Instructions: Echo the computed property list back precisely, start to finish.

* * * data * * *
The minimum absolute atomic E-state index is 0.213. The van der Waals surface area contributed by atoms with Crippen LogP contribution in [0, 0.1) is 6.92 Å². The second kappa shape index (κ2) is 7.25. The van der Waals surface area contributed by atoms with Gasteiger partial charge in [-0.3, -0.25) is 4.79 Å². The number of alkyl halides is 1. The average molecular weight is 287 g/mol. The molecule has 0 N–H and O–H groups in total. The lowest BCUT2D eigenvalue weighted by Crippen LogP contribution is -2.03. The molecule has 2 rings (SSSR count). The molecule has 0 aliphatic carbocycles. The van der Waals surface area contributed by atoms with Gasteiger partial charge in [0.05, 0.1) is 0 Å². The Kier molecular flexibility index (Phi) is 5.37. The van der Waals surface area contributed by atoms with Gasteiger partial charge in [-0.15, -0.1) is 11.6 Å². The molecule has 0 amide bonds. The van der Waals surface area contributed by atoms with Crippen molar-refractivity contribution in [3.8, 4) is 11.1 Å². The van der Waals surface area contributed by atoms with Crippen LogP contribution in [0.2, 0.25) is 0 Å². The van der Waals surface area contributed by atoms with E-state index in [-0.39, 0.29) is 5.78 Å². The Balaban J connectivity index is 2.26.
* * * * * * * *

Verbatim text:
The minimum absolute atomic E-state index is 0.213. The van der Waals surface area contributed by atoms with Crippen LogP contribution in [0, 0.1) is 6.92 Å². The second kappa shape index (κ2) is 7.25. The van der Waals surface area contributed by atoms with Gasteiger partial charge in [-0.3, -0.25) is 4.79 Å². The number of alkyl halides is 1. The average molecular weight is 287 g/mol. The molecule has 0 N–H and O–H groups in total. The lowest BCUT2D eigenvalue weighted by Crippen LogP contribution is -2.03. The molecule has 2 rings (SSSR count). The molecule has 0 aliphatic carbocycles. The van der Waals surface area contributed by atoms with Gasteiger partial charge in [0.05, 0.1) is 0 Å². The Kier molecular flexibility index (Phi) is 5.37. The van der Waals surface area contributed by atoms with Gasteiger partial charge in [-0.15, -0.1) is 11.6 Å². The molecule has 0 amide bonds. The van der Waals surface area contributed by atoms with Crippen molar-refractivity contribution in [3.8, 4) is 11.1 Å². The van der Waals surface area contributed by atoms with Crippen LogP contribution in [0.2, 0.25) is 0 Å². The van der Waals surface area contributed by atoms with E-state index in [-0.39, 0.29) is 5.78 Å². The Balaban J connectivity index is 2.26.